Celebrating the pipe organ, the King of Instruments
January 1, 2007
Recently you included the Melbourne Town Hall instrument in your programme.
Some of the information which is supplied by the Melbourne City Council, and thus appears in CD booklets, is incorrect insofar as the organ is concerned:
1. It isn’t the largest organ in Australia - that honour goes to the Ronald Sharp organ in the Sydney Opera House. Melbourne has “almost 10,000 pipes” (9568 according to http://theatreorgans.com/laird/top.pipe.organs.html where it is listed at #33) whilst Sydney has 10,244 pipes (#14 on the sames website). Thus, the claim that it’s the largest organ in the southern hemisphere is also incorrect - Catedral Metropolitana de São Paulo in Brazil is listed at #68 on the same list with 10,200 pipes so it’s a close tie between Brazil & Sydney. There has always been a rivalry between Melbourne & Sydney going back to Colonial times so nothing has changed on that score!
2. You mentioned that the instrument was built by Hill and rebuilt by Schantz. The original Hill organ of 1872 was rebuilt at the behest of Edwin Lemare between 1904 & 1906 and destroyed by fire in 1925 along with the hall. It was replaced in 1929 with an instrument built by Hill, Norman & Beard in a new and larger Art Deco hall (behind the original building facade).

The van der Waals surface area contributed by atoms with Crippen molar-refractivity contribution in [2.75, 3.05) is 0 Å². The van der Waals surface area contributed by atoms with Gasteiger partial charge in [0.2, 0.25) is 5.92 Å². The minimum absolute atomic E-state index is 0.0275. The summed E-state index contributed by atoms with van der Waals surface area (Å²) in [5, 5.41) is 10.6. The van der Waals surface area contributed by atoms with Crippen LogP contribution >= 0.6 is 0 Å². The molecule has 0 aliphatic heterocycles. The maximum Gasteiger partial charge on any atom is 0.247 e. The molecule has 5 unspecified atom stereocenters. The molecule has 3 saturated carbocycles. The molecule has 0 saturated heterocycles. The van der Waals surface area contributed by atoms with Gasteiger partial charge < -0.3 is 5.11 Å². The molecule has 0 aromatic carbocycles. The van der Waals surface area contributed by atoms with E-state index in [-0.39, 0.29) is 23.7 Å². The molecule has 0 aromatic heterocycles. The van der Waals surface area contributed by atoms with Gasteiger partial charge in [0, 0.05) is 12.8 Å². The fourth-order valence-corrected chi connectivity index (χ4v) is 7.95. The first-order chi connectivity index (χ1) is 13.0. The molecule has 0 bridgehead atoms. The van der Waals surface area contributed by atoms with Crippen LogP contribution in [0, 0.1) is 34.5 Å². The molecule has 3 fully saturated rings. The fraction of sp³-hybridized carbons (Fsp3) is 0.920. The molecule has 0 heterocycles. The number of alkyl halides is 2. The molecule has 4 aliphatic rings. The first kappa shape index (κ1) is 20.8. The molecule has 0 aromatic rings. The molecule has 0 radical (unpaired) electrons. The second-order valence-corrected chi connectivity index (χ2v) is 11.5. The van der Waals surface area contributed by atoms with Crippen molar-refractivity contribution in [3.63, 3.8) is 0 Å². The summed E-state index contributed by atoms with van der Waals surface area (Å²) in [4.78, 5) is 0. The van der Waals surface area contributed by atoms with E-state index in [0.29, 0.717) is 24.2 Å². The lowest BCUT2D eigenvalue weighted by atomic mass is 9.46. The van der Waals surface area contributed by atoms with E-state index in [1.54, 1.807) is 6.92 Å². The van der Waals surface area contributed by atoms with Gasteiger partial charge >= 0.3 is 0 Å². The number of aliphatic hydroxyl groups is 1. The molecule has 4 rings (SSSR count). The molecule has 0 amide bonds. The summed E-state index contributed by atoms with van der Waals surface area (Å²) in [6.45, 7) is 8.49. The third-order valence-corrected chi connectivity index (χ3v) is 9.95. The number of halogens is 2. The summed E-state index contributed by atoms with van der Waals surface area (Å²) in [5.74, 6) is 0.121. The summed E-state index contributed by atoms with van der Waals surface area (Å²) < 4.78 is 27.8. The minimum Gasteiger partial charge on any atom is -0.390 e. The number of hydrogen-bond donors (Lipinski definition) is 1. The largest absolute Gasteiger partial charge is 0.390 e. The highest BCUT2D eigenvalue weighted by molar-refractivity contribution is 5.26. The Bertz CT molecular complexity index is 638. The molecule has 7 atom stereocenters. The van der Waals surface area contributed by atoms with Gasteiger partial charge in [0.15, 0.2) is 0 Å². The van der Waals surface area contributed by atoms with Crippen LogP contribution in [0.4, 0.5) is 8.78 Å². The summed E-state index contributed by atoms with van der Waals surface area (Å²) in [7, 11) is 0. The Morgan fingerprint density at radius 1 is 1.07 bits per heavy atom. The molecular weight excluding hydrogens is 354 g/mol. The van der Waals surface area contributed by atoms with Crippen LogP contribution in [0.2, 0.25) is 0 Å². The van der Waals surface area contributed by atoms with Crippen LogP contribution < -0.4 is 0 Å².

3. All that remains of the 1929 instrument are the case and most of the pipes - everything else was built by Schantz, so it is quite correct to say that it was built by that company. Every pipe was changed as the pitch has been raised from A440 to A444 so much cutting was done. The internal layout bears no resemblance to that of 1929.
For more information on Australian organs you may wish to visit www.ohta.org.au where there is much information. Included is a link to a complete list of all the organs in suburban Sydney which makes interesting reading.
Your programme is always interesting to listen to and many thanks.
Elwood VIC, Australia
Thanks for the corrective!